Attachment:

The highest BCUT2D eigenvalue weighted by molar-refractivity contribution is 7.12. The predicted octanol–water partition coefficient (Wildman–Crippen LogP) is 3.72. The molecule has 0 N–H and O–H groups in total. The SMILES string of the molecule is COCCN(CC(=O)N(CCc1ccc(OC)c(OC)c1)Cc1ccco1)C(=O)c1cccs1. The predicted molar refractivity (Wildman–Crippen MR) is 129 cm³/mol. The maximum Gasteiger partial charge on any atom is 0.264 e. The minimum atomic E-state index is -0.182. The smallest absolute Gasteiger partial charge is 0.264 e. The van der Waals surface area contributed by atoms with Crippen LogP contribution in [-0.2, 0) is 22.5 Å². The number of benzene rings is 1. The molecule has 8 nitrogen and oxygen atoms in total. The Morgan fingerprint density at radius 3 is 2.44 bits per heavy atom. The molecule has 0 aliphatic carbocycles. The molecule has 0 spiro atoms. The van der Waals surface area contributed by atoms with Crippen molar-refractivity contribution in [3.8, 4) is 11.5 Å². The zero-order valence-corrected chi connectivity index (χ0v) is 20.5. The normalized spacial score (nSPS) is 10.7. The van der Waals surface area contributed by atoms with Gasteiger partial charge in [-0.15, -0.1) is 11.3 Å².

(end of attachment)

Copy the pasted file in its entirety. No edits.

The highest BCUT2D eigenvalue weighted by molar-refractivity contribution is 7.12. The predicted octanol–water partition coefficient (Wildman–Crippen LogP) is 3.72. The molecule has 0 N–H and O–H groups in total. The SMILES string of the molecule is COCCN(CC(=O)N(CCc1ccc(OC)c(OC)c1)Cc1ccco1)C(=O)c1cccs1. The predicted molar refractivity (Wildman–Crippen MR) is 129 cm³/mol. The maximum Gasteiger partial charge on any atom is 0.264 e. The minimum atomic E-state index is -0.182. The smallest absolute Gasteiger partial charge is 0.264 e. The van der Waals surface area contributed by atoms with Crippen LogP contribution in [-0.2, 0) is 22.5 Å². The number of benzene rings is 1. The molecule has 8 nitrogen and oxygen atoms in total. The Morgan fingerprint density at radius 3 is 2.44 bits per heavy atom. The molecule has 0 aliphatic carbocycles. The molecule has 0 spiro atoms. The van der Waals surface area contributed by atoms with Crippen molar-refractivity contribution in [3.8, 4) is 11.5 Å². The zero-order valence-corrected chi connectivity index (χ0v) is 20.5. The normalized spacial score (nSPS) is 10.7. The van der Waals surface area contributed by atoms with Gasteiger partial charge in [-0.15, -0.1) is 11.3 Å².